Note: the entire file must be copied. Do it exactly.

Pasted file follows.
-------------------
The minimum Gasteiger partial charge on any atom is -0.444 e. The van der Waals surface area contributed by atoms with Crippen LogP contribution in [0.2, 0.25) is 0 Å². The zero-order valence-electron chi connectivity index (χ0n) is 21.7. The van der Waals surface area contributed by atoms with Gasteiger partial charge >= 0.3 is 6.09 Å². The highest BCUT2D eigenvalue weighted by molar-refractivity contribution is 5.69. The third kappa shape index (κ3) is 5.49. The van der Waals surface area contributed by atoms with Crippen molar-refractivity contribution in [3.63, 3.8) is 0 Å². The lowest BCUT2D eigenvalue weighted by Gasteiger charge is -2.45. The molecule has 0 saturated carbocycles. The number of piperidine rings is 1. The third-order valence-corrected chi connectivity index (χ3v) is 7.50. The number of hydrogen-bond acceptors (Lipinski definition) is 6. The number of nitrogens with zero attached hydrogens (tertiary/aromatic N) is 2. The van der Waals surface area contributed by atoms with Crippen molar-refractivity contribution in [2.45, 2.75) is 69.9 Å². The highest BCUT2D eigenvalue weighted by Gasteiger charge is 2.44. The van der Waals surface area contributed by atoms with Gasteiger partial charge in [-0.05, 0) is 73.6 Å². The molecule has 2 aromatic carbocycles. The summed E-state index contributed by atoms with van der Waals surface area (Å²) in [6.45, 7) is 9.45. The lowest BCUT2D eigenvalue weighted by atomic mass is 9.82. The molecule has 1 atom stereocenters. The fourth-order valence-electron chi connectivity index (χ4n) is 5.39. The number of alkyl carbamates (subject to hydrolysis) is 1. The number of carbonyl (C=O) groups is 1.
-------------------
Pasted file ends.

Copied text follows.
The minimum Gasteiger partial charge on any atom is -0.444 e. The van der Waals surface area contributed by atoms with Crippen LogP contribution in [0.2, 0.25) is 0 Å². The zero-order valence-electron chi connectivity index (χ0n) is 21.7. The van der Waals surface area contributed by atoms with Gasteiger partial charge >= 0.3 is 6.09 Å². The highest BCUT2D eigenvalue weighted by molar-refractivity contribution is 5.69. The third kappa shape index (κ3) is 5.49. The van der Waals surface area contributed by atoms with Crippen molar-refractivity contribution in [3.63, 3.8) is 0 Å². The lowest BCUT2D eigenvalue weighted by Gasteiger charge is -2.45. The molecule has 0 saturated carbocycles. The number of piperidine rings is 1. The third-order valence-corrected chi connectivity index (χ3v) is 7.50. The number of hydrogen-bond acceptors (Lipinski definition) is 6. The number of nitrogens with zero attached hydrogens (tertiary/aromatic N) is 2. The van der Waals surface area contributed by atoms with Crippen molar-refractivity contribution in [2.45, 2.75) is 69.9 Å². The highest BCUT2D eigenvalue weighted by Gasteiger charge is 2.44. The van der Waals surface area contributed by atoms with Gasteiger partial charge in [-0.05, 0) is 73.6 Å². The molecule has 2 aromatic carbocycles. The summed E-state index contributed by atoms with van der Waals surface area (Å²) in [6.45, 7) is 9.45. The lowest BCUT2D eigenvalue weighted by atomic mass is 9.82. The molecule has 1 atom stereocenters. The fourth-order valence-electron chi connectivity index (χ4n) is 5.39. The number of alkyl carbamates (subject to hydrolysis) is 1. The number of carbonyl (C=O) groups is 1.